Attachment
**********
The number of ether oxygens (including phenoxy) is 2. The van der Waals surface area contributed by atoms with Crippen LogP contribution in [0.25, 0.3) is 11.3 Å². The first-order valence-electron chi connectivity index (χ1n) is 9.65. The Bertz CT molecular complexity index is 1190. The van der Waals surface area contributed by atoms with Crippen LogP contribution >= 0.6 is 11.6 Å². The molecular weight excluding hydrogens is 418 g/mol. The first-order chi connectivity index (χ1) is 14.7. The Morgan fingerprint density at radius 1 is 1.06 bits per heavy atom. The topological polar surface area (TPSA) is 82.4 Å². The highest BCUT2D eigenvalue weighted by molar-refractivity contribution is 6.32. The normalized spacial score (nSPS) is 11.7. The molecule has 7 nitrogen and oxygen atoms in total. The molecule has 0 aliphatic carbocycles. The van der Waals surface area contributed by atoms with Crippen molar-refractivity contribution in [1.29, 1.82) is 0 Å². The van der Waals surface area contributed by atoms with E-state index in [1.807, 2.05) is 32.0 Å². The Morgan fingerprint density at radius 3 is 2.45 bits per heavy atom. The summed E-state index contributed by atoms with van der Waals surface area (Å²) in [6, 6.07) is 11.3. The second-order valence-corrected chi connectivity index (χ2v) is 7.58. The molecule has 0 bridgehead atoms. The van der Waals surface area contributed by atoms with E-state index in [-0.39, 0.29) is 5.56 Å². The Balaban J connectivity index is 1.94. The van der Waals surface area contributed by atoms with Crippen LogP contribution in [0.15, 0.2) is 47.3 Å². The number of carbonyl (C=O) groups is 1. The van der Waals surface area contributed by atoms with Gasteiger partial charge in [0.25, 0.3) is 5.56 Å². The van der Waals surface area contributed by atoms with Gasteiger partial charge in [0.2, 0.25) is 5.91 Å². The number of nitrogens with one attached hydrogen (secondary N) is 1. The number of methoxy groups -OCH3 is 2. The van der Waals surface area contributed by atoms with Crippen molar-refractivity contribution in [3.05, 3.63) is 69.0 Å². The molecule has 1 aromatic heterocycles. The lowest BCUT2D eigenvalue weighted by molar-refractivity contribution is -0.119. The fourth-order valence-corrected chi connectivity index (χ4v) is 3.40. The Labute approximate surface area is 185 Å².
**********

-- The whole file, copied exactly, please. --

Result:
The number of ether oxygens (including phenoxy) is 2. The van der Waals surface area contributed by atoms with Crippen LogP contribution in [0.25, 0.3) is 11.3 Å². The first-order valence-electron chi connectivity index (χ1n) is 9.65. The Bertz CT molecular complexity index is 1190. The van der Waals surface area contributed by atoms with Crippen LogP contribution >= 0.6 is 11.6 Å². The molecular weight excluding hydrogens is 418 g/mol. The first-order chi connectivity index (χ1) is 14.7. The Morgan fingerprint density at radius 1 is 1.06 bits per heavy atom. The topological polar surface area (TPSA) is 82.4 Å². The highest BCUT2D eigenvalue weighted by molar-refractivity contribution is 6.32. The normalized spacial score (nSPS) is 11.7. The molecule has 7 nitrogen and oxygen atoms in total. The molecule has 0 aliphatic carbocycles. The van der Waals surface area contributed by atoms with Crippen molar-refractivity contribution in [1.29, 1.82) is 0 Å². The van der Waals surface area contributed by atoms with E-state index in [1.807, 2.05) is 32.0 Å². The Morgan fingerprint density at radius 3 is 2.45 bits per heavy atom. The summed E-state index contributed by atoms with van der Waals surface area (Å²) in [6, 6.07) is 11.3. The second-order valence-corrected chi connectivity index (χ2v) is 7.58. The molecule has 0 bridgehead atoms. The van der Waals surface area contributed by atoms with E-state index in [-0.39, 0.29) is 5.56 Å². The Balaban J connectivity index is 1.94. The van der Waals surface area contributed by atoms with Crippen LogP contribution in [0.15, 0.2) is 47.3 Å². The number of carbonyl (C=O) groups is 1. The van der Waals surface area contributed by atoms with Gasteiger partial charge in [0.25, 0.3) is 5.56 Å². The van der Waals surface area contributed by atoms with Gasteiger partial charge in [0.2, 0.25) is 5.91 Å². The number of nitrogens with one attached hydrogen (secondary N) is 1. The number of methoxy groups -OCH3 is 2. The van der Waals surface area contributed by atoms with Crippen molar-refractivity contribution in [3.05, 3.63) is 69.0 Å². The molecule has 1 aromatic heterocycles. The lowest BCUT2D eigenvalue weighted by molar-refractivity contribution is -0.119. The fourth-order valence-corrected chi connectivity index (χ4v) is 3.40. The Labute approximate surface area is 185 Å².